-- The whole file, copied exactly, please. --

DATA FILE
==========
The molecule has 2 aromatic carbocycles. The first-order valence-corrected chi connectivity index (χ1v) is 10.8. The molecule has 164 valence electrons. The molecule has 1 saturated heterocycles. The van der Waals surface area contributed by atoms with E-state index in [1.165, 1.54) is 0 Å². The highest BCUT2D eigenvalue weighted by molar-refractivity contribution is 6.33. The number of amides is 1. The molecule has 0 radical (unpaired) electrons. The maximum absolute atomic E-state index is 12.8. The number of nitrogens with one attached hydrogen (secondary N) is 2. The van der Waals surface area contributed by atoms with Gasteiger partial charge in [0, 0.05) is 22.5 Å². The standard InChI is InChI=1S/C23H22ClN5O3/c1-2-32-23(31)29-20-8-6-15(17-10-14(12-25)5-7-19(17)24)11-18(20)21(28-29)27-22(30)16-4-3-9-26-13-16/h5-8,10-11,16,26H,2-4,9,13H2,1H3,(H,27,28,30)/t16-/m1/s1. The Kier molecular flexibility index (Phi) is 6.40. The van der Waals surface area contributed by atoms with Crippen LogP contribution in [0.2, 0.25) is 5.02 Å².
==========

The molecule has 2 aromatic carbocycles. The first-order valence-corrected chi connectivity index (χ1v) is 10.8. The molecule has 164 valence electrons. The molecule has 1 saturated heterocycles. The van der Waals surface area contributed by atoms with E-state index in [1.165, 1.54) is 0 Å². The highest BCUT2D eigenvalue weighted by molar-refractivity contribution is 6.33. The number of amides is 1. The molecule has 0 radical (unpaired) electrons. The maximum absolute atomic E-state index is 12.8. The number of nitrogens with one attached hydrogen (secondary N) is 2. The van der Waals surface area contributed by atoms with Gasteiger partial charge in [0, 0.05) is 22.5 Å². The standard InChI is InChI=1S/C23H22ClN5O3/c1-2-32-23(31)29-20-8-6-15(17-10-14(12-25)5-7-19(17)24)11-18(20)21(28-29)27-22(30)16-4-3-9-26-13-16/h5-8,10-11,16,26H,2-4,9,13H2,1H3,(H,27,28,30)/t16-/m1/s1. The Kier molecular flexibility index (Phi) is 6.40. The van der Waals surface area contributed by atoms with Crippen LogP contribution in [0.2, 0.25) is 5.02 Å².